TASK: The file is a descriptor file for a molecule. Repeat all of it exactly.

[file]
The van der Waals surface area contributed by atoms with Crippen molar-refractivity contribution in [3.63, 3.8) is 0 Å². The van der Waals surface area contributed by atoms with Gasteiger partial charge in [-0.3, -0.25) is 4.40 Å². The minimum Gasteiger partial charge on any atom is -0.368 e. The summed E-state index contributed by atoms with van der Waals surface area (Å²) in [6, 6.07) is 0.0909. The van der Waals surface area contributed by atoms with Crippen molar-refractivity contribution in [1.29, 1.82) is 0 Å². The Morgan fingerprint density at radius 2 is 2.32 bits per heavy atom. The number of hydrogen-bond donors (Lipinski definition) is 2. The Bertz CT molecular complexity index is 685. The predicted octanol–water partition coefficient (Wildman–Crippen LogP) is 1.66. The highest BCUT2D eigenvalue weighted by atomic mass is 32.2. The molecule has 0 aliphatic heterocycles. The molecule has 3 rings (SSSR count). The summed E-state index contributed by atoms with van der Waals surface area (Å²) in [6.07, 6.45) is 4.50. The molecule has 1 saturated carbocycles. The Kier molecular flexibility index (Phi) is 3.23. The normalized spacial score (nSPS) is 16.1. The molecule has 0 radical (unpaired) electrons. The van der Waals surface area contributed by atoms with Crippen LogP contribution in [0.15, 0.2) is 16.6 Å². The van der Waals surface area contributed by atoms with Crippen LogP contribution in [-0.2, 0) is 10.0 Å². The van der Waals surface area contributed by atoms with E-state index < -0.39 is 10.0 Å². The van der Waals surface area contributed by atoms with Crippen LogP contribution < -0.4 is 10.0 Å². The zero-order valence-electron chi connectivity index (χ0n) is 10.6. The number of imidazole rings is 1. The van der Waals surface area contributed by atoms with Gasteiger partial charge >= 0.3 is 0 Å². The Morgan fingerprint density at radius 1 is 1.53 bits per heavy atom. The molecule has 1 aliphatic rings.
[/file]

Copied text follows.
The van der Waals surface area contributed by atoms with Crippen molar-refractivity contribution in [3.63, 3.8) is 0 Å². The van der Waals surface area contributed by atoms with Gasteiger partial charge in [-0.3, -0.25) is 4.40 Å². The minimum Gasteiger partial charge on any atom is -0.368 e. The summed E-state index contributed by atoms with van der Waals surface area (Å²) in [6, 6.07) is 0.0909. The van der Waals surface area contributed by atoms with Crippen molar-refractivity contribution in [1.29, 1.82) is 0 Å². The Morgan fingerprint density at radius 2 is 2.32 bits per heavy atom. The number of hydrogen-bond donors (Lipinski definition) is 2. The Bertz CT molecular complexity index is 685. The predicted octanol–water partition coefficient (Wildman–Crippen LogP) is 1.66. The highest BCUT2D eigenvalue weighted by atomic mass is 32.2. The molecule has 0 aliphatic heterocycles. The molecule has 3 rings (SSSR count). The summed E-state index contributed by atoms with van der Waals surface area (Å²) in [6.07, 6.45) is 4.50. The molecule has 1 saturated carbocycles. The Kier molecular flexibility index (Phi) is 3.23. The normalized spacial score (nSPS) is 16.1. The molecule has 0 radical (unpaired) electrons. The van der Waals surface area contributed by atoms with Crippen LogP contribution in [0.15, 0.2) is 16.6 Å². The van der Waals surface area contributed by atoms with Crippen LogP contribution in [-0.2, 0) is 10.0 Å². The van der Waals surface area contributed by atoms with E-state index < -0.39 is 10.0 Å². The van der Waals surface area contributed by atoms with Crippen LogP contribution < -0.4 is 10.0 Å². The zero-order valence-electron chi connectivity index (χ0n) is 10.6. The number of imidazole rings is 1. The van der Waals surface area contributed by atoms with Gasteiger partial charge >= 0.3 is 0 Å². The Morgan fingerprint density at radius 1 is 1.53 bits per heavy atom. The molecule has 1 aliphatic rings.